Folk idioms derived mainly from the arrival of tropical rhythms and lyrical styles from the island of Cuba and Colombia were adopted and transformed into popular genres within. The Bolero, Cha-cha-cha and Mambo invade the radio of the 40s and 50s mimicking the idiosyncrasy of the Mexican. Known as Agustín Lara, the Mexican composer was and interpreter of songs and boleros, most popular songwriter of his era. In 1954 American vocalist of Mexican heritage Andy Russell, relocated to Mexico where he became a star of radio, records and nightclubs, specializing in traditional pop and Latin music. The Mexican musician Tony Camargo later became the greatest representatives of this music, and pioneer of the same in the country, his success "El año viejo" (The old year) took him to the top and it has become a classic, until today and the Sonora Santanera becomes popular by imitating the style of Cuban orchestras and boleros. But since the 1960s from other Caribbean countries and the United States arrives the Salsa music. Popularity over several decades has caused local tropical variants to form that have mixed with the folklore of Mexico, examples like the Mexican cumbia are part of this merger, of which the most successful grouping in recent years has been Los Ángeles Azules.
Mexico City hosted the XIX Olympic Games in 1968, making it the first Latin American city to do so. The country has also hosted the FIFA World Cup twice, in 1970 and 1986.
Mexico has the capabilities to manufacture nuclear weapons, but abandoned this possibility with the Treaty of Tlatelolco in 1968 and pledged to only use its nuclear technology for peaceful purposes. In 1970, Mexico's national institute for nuclear research successfully refined weapons grade uranium which is used in the manufacture of nuclear weapons but in April 2010, Mexico agreed to turn over its weapons grade uranium to the United States. Mexico signed the UN treaty on the Prohibition of Nuclear Weapons.
Luis Echeverría, Minister of the Interior under Díaz Ordaz, carrying out the repression during the Olympics, was elected president in 1970. His government had to contend with mistrust of Mexicans and increasing economic problems. He instituted some with electoral reforms. Echeverría chose José López Portillo as his successor in 1976. Economic problems worsened in his early term, then massive reserves of petroleum were located off Mexico's Gulf Coast. Pemex did not have the capacity to develop these reserves itself, and brought in foreign firms. Oil prices had been high because of OPEC's lock on oil production, and López Portilla borrowed money from foreign banks for current spending to fund social programs. Those foreign banks were happy to lend to Mexico because the oil reserves were enormous and future revenues were collateral for loans denominated in U.S. dollars. When the price of oil dropped, Mexico's economy collapsed in the 1982 Crisis. Interest rates soared, the peso devalued, and unable to pay loans, the government defaulted on its debt. President Miguel de la Madrid (1982–88) resorted to currency devaluations which in turn sparked inflation.
Nowadays, Mexico's literacy rate is high, at 94.86% in 2018, up from 82.99% in 1980, with the literacy rates of males and females being relatively equal.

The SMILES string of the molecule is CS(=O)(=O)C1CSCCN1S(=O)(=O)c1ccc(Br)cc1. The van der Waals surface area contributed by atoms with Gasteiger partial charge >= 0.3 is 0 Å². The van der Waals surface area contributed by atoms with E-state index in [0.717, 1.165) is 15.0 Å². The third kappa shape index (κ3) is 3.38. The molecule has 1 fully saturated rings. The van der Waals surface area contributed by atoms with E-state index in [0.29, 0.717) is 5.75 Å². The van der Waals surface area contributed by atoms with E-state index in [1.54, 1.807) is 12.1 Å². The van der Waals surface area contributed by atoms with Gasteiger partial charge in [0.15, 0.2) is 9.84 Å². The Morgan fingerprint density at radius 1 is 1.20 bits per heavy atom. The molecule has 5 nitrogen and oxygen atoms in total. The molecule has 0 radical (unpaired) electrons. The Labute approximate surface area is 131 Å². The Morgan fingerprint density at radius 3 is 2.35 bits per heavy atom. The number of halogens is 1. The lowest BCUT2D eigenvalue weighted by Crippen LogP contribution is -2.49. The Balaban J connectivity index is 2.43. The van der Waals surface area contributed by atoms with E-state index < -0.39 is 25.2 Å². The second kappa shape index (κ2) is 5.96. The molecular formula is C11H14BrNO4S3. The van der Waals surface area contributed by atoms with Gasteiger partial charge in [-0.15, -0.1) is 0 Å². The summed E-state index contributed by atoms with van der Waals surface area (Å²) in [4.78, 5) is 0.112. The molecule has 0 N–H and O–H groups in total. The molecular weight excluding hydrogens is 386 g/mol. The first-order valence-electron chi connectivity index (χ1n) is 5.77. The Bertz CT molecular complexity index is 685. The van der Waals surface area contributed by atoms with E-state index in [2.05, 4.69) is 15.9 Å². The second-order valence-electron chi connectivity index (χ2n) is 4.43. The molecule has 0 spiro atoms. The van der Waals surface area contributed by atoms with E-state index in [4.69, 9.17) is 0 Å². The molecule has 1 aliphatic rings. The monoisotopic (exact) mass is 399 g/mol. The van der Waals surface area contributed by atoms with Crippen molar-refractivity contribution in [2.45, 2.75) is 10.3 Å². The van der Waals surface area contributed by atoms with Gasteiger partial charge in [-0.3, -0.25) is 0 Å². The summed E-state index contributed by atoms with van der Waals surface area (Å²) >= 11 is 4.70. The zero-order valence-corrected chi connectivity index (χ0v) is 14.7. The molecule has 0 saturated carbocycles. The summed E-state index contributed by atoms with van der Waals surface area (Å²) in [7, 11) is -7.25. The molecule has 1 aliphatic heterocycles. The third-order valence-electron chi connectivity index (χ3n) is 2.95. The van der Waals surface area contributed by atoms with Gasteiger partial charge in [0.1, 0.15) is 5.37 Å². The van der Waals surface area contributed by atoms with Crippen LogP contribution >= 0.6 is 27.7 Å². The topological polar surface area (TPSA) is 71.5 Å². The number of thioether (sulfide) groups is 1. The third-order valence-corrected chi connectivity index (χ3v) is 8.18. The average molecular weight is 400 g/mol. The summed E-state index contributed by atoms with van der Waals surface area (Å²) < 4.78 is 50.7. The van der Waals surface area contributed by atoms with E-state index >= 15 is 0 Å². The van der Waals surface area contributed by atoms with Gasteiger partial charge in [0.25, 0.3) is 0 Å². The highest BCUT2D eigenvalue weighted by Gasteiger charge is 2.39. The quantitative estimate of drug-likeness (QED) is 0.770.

Pemex, the public company in charge of exploration, extraction, transportation and marketing of crude oil and natural gas, as well as the refining and distribution of petroleum products and petrochemicals, is one of the largest companies in the world by revenue, making US$86 billion in sales a year. Mexico is the sixth-largest oil producer in the world, with 3.7 million barrels per day. In 1980 oil exports accounted for 61.6% of total exports; by 2000 it was only 7.3%.
In the 1980s the first cracks emerged in the PRI's complete political dominance. In Baja California, the PAN candidate was elected as governor. When De la Madrid chose Carlos Salinas de Gortari as the candidate for the PRI, and therefore a foregone presidential victor, Cuauhtémoc Cárdenas, son of former President Lázaro Cárdenas, broke with the PRI and challenged Salinas in the 1988 elections. In 1988 there was massive electoral fraud, with results showing that Salinas had won the election by the narrowest percentage ever. There were massive protests in Mexico City to the stolen election. Salinas took the oath of office on 1 December 1988. In 1990 the PRI was famously described by Mario Vargas Llosa as the "perfect dictatorship", but by then there had been major challenges to the PRI's hegemony.
The telecommunications industry is mostly dominated by Telmex (Teléfonos de México), privatized in 1990. By 2006, Telmex had expanded its operations to Colombia, Peru, Chile, Argentina, Brazil, Uruguay, and the United States. Other players in the domestic industry are Axtel, Maxcom, Alestra, Marcatel, AT&T Mexico. Because of Mexican orography, providing a landline telephone service at remote mountainous areas is expensive, and the penetration of line-phones per capita is low compared to other Latin American countries, at 40 percent; however, 82% of Mexicans over the age of 14 own a mobile phone. Mobile telephony has the advantage of reaching all areas at a lower cost, and the total number of mobile lines is almost two times that of landlines, with an estimation of 63 million lines. The telecommunication industry is regulated by the government through Cofetel (Comisión Federal de Telecomunicaciones).